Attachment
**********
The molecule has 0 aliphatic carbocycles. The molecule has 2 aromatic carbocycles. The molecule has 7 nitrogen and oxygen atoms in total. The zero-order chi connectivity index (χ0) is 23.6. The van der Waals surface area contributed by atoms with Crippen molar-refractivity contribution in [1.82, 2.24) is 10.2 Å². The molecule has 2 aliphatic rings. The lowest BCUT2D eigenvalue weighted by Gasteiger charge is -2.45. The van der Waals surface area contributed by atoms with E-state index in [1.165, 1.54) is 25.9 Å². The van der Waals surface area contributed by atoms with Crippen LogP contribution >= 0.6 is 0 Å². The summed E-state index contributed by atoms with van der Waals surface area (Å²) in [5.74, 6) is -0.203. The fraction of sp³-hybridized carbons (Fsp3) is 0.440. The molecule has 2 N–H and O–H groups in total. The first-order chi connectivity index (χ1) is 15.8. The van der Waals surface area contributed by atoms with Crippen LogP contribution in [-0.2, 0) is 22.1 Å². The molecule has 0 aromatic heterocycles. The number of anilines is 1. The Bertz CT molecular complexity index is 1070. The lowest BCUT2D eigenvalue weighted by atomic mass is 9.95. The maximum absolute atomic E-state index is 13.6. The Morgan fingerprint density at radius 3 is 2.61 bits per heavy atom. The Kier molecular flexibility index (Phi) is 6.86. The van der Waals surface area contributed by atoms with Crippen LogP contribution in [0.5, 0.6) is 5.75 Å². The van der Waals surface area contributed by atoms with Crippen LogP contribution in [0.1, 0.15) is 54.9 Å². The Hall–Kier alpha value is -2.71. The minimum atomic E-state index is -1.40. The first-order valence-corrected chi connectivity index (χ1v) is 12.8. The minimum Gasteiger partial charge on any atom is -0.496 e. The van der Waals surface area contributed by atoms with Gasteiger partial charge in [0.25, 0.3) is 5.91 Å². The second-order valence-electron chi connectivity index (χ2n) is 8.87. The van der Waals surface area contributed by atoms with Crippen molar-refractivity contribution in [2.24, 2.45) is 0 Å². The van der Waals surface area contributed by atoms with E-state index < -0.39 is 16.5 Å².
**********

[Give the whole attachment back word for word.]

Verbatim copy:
The molecule has 0 aliphatic carbocycles. The molecule has 2 aromatic carbocycles. The molecule has 7 nitrogen and oxygen atoms in total. The zero-order chi connectivity index (χ0) is 23.6. The van der Waals surface area contributed by atoms with Crippen molar-refractivity contribution in [1.82, 2.24) is 10.2 Å². The molecule has 2 aliphatic rings. The lowest BCUT2D eigenvalue weighted by Gasteiger charge is -2.45. The van der Waals surface area contributed by atoms with E-state index in [1.165, 1.54) is 25.9 Å². The van der Waals surface area contributed by atoms with Crippen LogP contribution >= 0.6 is 0 Å². The summed E-state index contributed by atoms with van der Waals surface area (Å²) in [5.74, 6) is -0.203. The fraction of sp³-hybridized carbons (Fsp3) is 0.440. The molecule has 2 N–H and O–H groups in total. The first-order chi connectivity index (χ1) is 15.8. The van der Waals surface area contributed by atoms with Crippen LogP contribution in [-0.2, 0) is 22.1 Å². The molecule has 0 aromatic heterocycles. The number of anilines is 1. The Bertz CT molecular complexity index is 1070. The lowest BCUT2D eigenvalue weighted by atomic mass is 9.95. The maximum absolute atomic E-state index is 13.6. The Morgan fingerprint density at radius 3 is 2.61 bits per heavy atom. The Kier molecular flexibility index (Phi) is 6.86. The van der Waals surface area contributed by atoms with Crippen LogP contribution in [0.5, 0.6) is 5.75 Å². The van der Waals surface area contributed by atoms with Crippen LogP contribution in [0.1, 0.15) is 54.9 Å². The Hall–Kier alpha value is -2.71. The minimum atomic E-state index is -1.40. The first-order valence-corrected chi connectivity index (χ1v) is 12.8. The minimum Gasteiger partial charge on any atom is -0.496 e. The van der Waals surface area contributed by atoms with Gasteiger partial charge in [0.25, 0.3) is 5.91 Å². The second-order valence-electron chi connectivity index (χ2n) is 8.87. The van der Waals surface area contributed by atoms with Crippen molar-refractivity contribution in [2.24, 2.45) is 0 Å². The van der Waals surface area contributed by atoms with E-state index < -0.39 is 16.5 Å².